Have yourself a merry little Christmas.


Who Will See A White Christmas This Year? Wednesday morning's estimated snowfall map from NOAA shows more snow over southeastern Minnesota and northern Iowa; a white Christmas assured for much of Wisconsin and the Minnesota Arrowhead. But for much of Minnesota Christmas will be more green/brown than white this year, the first for the Twin Cities since 2011.


Christmas Weather Facts in the Twin Cities. Media Logic Group meteorologist D.J. Kayser has some great information about Christmas weather on his informative blog - here's an excerpt: "...We have seen at least a trace of snow on Christmas 83 times since 1884, the most recent being last year when 0.2″ of snow fell. The most snow on Christmas was back in 1945 when 9.6″ fell. Remember that this only takes into account snow that fell on Christmas day..."


Christmas Snowfall. A stripe of heavy snow accumulates over Lower Michigan with significant snowfall from Boise and Great Falls to Park City and Salt Lake City. Out east the biggest concern will be heavy rain and high winds. 60-hour snowfall accumulation: NOAA NAM and HAMweather.


Dreaming of a Soggy Christmas? You're in luck if you live out east. The same storm that whipped up tornadoes that left 4 people dead in Mississippi will push a smear of 1-3" rains into the eastern seaboard, capable of urban flooding and travel slow-downs.


Slow-Motion Temperature Slide. Highs top freezing today, Thursday and Friday before cooling off into next week. Right now New Year's Eve appears to be the coldest day with single-digit highs and lows dipping just below zero. GFS data shows 20s, even a shot at 30F returning to MSP between January 4-7.


All About The Christmas Bird Count in Minnesota. The Star Tribune has more details on the CBC, which is quite a holiday tradition in Minnesota and much of North America; here's a clip: "...Dubbed the world’s longest-running “citizen science” survey, the 115th annual CBC will lure more than 70,000 volunteer birders afield in roughly 2,400 locations across the United States, Canada and parts of Latin America. This year’s CBC runs from Dec. 14 through Jan. 5. “The Christmas Bird Count has been happening in Minnesota for more than 100 years,” said Mark Martell, director of bird conservation for Audubon Minnesota in St. Paul, the state office of the National Audubon Society. “The counts help accumulate an enormous amount of data about bird populations across a very wide geographic range. There’s really nothing like it in the world...” (File photo: Star Tribune).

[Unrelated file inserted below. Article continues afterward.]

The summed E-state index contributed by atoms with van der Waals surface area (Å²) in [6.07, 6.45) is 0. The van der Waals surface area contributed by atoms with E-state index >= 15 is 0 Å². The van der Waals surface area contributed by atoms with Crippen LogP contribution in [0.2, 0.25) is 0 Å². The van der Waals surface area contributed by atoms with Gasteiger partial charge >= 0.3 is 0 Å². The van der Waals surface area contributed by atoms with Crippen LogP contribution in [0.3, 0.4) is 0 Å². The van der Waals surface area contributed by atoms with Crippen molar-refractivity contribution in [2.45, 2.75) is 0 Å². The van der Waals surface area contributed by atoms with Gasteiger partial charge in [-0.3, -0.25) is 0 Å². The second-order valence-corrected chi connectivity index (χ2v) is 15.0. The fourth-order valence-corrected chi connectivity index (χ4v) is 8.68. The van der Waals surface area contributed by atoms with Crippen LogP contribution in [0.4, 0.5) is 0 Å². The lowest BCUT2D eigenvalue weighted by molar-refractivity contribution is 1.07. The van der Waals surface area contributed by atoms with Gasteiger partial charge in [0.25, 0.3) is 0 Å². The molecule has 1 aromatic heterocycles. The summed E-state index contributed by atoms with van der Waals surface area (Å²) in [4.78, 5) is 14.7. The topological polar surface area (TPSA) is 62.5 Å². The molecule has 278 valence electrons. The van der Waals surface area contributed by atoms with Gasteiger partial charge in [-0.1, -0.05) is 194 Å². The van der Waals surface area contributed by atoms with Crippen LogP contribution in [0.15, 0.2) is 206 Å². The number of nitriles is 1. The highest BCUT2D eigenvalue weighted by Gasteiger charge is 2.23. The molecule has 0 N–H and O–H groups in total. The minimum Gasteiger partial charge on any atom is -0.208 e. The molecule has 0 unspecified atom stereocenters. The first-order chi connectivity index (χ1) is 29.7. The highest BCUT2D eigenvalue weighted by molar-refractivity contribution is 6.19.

Hopeful Holiday Skiers Pray For Snow As Alps Resorts Feel The Effects of Warmer Weather. It has been unusually mild, almost springlike, across much of Europe in December and snow is at a premium. Here's a clip from The Guardian: "...Head high or stay at home and, if you go, definitely wear a helmet. That is the message for skiers looking to hit the slopes this week after one of the worst starts to a season in living memory. As many of Europe’s leading ski resorts scramble to lure in skiers over the all-important Christmas period, there are fears some operators could be in grave financial difficulties if, as meteorologists suggest, the current lack of snow persists..." (Image: http://earth.nullschool.net).


Polar Stratospheric Clouds. Here's an excerpt about some remarkable clouds showing up high in the skies above Scandinavia, courtesy of spaceweather.com: "...A possible outbreak of polar stratospheric clouds (PMCs) is underway around the Arctic Circle. Unlike normal grey-white clouds, which hug Earth's surface at altitudes of only 5 to 10 km, PMCs float through the stratosphere (25 km) and they are fantastically colorful. Ivar Marthinusen sends this picture of the phenonenon from Skedsmokorset, Norway..."